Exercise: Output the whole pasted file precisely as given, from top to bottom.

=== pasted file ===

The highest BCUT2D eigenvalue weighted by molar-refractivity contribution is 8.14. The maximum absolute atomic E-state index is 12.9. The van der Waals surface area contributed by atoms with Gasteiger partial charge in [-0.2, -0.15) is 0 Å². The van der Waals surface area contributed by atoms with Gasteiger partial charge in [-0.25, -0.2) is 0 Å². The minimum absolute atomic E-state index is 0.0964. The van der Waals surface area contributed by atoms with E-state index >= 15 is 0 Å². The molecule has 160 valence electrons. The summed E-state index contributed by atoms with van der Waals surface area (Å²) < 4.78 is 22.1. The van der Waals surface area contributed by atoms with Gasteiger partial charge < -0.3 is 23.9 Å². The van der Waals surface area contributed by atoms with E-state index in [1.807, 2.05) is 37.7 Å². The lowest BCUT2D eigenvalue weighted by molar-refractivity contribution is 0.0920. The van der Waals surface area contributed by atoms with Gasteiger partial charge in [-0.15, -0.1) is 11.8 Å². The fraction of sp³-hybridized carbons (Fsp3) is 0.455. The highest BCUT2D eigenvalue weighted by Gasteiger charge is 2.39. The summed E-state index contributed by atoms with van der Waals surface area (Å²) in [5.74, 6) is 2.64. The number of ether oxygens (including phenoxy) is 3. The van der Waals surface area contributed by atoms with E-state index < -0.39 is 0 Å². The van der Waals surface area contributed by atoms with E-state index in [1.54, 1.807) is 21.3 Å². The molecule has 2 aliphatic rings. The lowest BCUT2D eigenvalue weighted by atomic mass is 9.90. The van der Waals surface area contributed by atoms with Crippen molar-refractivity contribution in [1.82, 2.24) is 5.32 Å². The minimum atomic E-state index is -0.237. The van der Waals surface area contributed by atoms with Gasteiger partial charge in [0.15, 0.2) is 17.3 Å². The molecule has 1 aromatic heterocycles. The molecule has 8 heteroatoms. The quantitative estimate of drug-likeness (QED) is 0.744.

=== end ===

The highest BCUT2D eigenvalue weighted by molar-refractivity contribution is 8.14. The maximum absolute atomic E-state index is 12.9. The van der Waals surface area contributed by atoms with Gasteiger partial charge in [-0.2, -0.15) is 0 Å². The van der Waals surface area contributed by atoms with Gasteiger partial charge in [-0.25, -0.2) is 0 Å². The minimum absolute atomic E-state index is 0.0964. The van der Waals surface area contributed by atoms with E-state index >= 15 is 0 Å². The molecule has 160 valence electrons. The summed E-state index contributed by atoms with van der Waals surface area (Å²) < 4.78 is 22.1. The van der Waals surface area contributed by atoms with Gasteiger partial charge < -0.3 is 23.9 Å². The van der Waals surface area contributed by atoms with E-state index in [1.807, 2.05) is 37.7 Å². The lowest BCUT2D eigenvalue weighted by molar-refractivity contribution is 0.0920. The van der Waals surface area contributed by atoms with Gasteiger partial charge in [-0.15, -0.1) is 11.8 Å². The fraction of sp³-hybridized carbons (Fsp3) is 0.455. The highest BCUT2D eigenvalue weighted by Gasteiger charge is 2.39. The summed E-state index contributed by atoms with van der Waals surface area (Å²) in [5.74, 6) is 2.64. The number of ether oxygens (including phenoxy) is 3. The van der Waals surface area contributed by atoms with E-state index < -0.39 is 0 Å². The van der Waals surface area contributed by atoms with E-state index in [1.54, 1.807) is 21.3 Å². The molecule has 2 aliphatic rings. The lowest BCUT2D eigenvalue weighted by atomic mass is 9.90. The van der Waals surface area contributed by atoms with Crippen molar-refractivity contribution in [1.82, 2.24) is 5.32 Å². The minimum atomic E-state index is -0.237. The van der Waals surface area contributed by atoms with Gasteiger partial charge in [0.15, 0.2) is 17.3 Å². The molecule has 1 aromatic heterocycles. The molecule has 8 heteroatoms. The quantitative estimate of drug-likeness (QED) is 0.744.